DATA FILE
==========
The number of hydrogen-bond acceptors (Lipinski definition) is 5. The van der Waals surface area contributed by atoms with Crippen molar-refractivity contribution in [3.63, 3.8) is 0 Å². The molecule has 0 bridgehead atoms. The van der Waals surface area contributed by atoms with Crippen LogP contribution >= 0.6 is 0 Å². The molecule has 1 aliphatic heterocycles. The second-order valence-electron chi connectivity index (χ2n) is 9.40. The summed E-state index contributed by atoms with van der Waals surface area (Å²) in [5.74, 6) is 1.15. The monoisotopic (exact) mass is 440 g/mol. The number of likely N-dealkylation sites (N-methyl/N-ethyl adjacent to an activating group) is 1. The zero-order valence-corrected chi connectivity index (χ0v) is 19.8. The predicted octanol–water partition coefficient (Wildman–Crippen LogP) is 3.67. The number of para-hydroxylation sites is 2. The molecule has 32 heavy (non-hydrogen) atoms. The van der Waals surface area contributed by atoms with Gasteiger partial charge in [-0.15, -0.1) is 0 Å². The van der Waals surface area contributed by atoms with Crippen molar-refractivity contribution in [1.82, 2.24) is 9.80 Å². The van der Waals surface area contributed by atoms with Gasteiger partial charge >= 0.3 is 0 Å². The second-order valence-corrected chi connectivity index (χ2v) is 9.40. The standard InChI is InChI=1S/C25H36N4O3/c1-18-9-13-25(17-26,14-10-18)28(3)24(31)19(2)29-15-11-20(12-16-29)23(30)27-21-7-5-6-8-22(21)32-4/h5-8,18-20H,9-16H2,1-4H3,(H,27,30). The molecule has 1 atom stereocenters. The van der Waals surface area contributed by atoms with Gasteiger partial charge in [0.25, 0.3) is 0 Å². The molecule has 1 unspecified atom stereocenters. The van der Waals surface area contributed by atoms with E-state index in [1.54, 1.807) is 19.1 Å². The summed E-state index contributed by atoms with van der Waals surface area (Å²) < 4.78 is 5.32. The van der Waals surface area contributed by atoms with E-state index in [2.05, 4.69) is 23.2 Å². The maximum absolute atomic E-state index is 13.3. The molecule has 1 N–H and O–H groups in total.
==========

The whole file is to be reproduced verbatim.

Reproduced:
The number of hydrogen-bond acceptors (Lipinski definition) is 5. The van der Waals surface area contributed by atoms with Crippen molar-refractivity contribution in [3.63, 3.8) is 0 Å². The molecule has 0 bridgehead atoms. The van der Waals surface area contributed by atoms with Crippen LogP contribution >= 0.6 is 0 Å². The molecule has 1 aliphatic heterocycles. The second-order valence-electron chi connectivity index (χ2n) is 9.40. The summed E-state index contributed by atoms with van der Waals surface area (Å²) in [5.74, 6) is 1.15. The monoisotopic (exact) mass is 440 g/mol. The number of likely N-dealkylation sites (N-methyl/N-ethyl adjacent to an activating group) is 1. The zero-order valence-corrected chi connectivity index (χ0v) is 19.8. The predicted octanol–water partition coefficient (Wildman–Crippen LogP) is 3.67. The number of para-hydroxylation sites is 2. The molecule has 32 heavy (non-hydrogen) atoms. The van der Waals surface area contributed by atoms with Gasteiger partial charge in [-0.15, -0.1) is 0 Å². The van der Waals surface area contributed by atoms with Crippen molar-refractivity contribution in [1.82, 2.24) is 9.80 Å². The van der Waals surface area contributed by atoms with Gasteiger partial charge >= 0.3 is 0 Å². The second-order valence-corrected chi connectivity index (χ2v) is 9.40. The standard InChI is InChI=1S/C25H36N4O3/c1-18-9-13-25(17-26,14-10-18)28(3)24(31)19(2)29-15-11-20(12-16-29)23(30)27-21-7-5-6-8-22(21)32-4/h5-8,18-20H,9-16H2,1-4H3,(H,27,30). The molecule has 1 atom stereocenters. The van der Waals surface area contributed by atoms with Gasteiger partial charge in [0.25, 0.3) is 0 Å². The molecule has 1 unspecified atom stereocenters. The van der Waals surface area contributed by atoms with E-state index in [1.54, 1.807) is 19.1 Å². The summed E-state index contributed by atoms with van der Waals surface area (Å²) < 4.78 is 5.32. The van der Waals surface area contributed by atoms with E-state index in [2.05, 4.69) is 23.2 Å². The maximum absolute atomic E-state index is 13.3. The molecule has 1 N–H and O–H groups in total.